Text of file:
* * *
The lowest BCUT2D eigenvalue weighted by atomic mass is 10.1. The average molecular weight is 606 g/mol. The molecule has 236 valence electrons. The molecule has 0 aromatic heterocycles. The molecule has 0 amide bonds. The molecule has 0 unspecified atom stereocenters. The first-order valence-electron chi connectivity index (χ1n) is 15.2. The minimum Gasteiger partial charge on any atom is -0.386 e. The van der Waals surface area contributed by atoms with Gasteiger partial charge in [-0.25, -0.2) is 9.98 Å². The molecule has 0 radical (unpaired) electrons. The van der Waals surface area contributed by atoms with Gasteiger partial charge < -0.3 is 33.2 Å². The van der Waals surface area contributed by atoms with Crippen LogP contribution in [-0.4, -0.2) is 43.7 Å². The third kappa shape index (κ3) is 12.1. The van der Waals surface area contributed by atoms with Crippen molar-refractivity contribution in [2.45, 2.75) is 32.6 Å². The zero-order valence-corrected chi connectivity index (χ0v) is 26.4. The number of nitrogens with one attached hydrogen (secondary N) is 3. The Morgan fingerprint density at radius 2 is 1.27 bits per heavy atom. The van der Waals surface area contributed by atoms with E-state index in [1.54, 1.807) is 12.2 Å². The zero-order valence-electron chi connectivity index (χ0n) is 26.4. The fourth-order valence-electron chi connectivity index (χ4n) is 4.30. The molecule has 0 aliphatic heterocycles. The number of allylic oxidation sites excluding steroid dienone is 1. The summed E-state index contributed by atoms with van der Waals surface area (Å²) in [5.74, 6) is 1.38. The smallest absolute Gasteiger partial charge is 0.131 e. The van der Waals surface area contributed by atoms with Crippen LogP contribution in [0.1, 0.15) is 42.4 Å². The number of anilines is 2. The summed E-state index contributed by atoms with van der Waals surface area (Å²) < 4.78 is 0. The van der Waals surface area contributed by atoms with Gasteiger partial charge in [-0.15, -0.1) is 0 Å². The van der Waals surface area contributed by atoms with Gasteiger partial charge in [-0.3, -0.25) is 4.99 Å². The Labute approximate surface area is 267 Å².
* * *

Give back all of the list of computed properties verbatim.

The lowest BCUT2D eigenvalue weighted by atomic mass is 10.1. The average molecular weight is 606 g/mol. The molecule has 236 valence electrons. The molecule has 0 aromatic heterocycles. The molecule has 0 amide bonds. The molecule has 0 unspecified atom stereocenters. The first-order valence-electron chi connectivity index (χ1n) is 15.2. The minimum Gasteiger partial charge on any atom is -0.386 e. The van der Waals surface area contributed by atoms with Gasteiger partial charge in [-0.25, -0.2) is 9.98 Å². The molecule has 0 radical (unpaired) electrons. The van der Waals surface area contributed by atoms with Gasteiger partial charge < -0.3 is 33.2 Å². The van der Waals surface area contributed by atoms with Crippen LogP contribution in [-0.4, -0.2) is 43.7 Å². The third kappa shape index (κ3) is 12.1. The van der Waals surface area contributed by atoms with Crippen molar-refractivity contribution in [2.45, 2.75) is 32.6 Å². The zero-order valence-corrected chi connectivity index (χ0v) is 26.4. The number of nitrogens with one attached hydrogen (secondary N) is 3. The Morgan fingerprint density at radius 2 is 1.27 bits per heavy atom. The van der Waals surface area contributed by atoms with E-state index in [1.54, 1.807) is 12.2 Å². The zero-order valence-electron chi connectivity index (χ0n) is 26.4. The fourth-order valence-electron chi connectivity index (χ4n) is 4.30. The molecule has 0 aliphatic heterocycles. The number of allylic oxidation sites excluding steroid dienone is 1. The summed E-state index contributed by atoms with van der Waals surface area (Å²) in [5.74, 6) is 1.38. The smallest absolute Gasteiger partial charge is 0.131 e. The van der Waals surface area contributed by atoms with Crippen LogP contribution in [0.1, 0.15) is 42.4 Å². The number of anilines is 2. The summed E-state index contributed by atoms with van der Waals surface area (Å²) < 4.78 is 0. The van der Waals surface area contributed by atoms with Gasteiger partial charge in [-0.15, -0.1) is 0 Å². The van der Waals surface area contributed by atoms with Gasteiger partial charge in [-0.3, -0.25) is 4.99 Å². The Labute approximate surface area is 267 Å².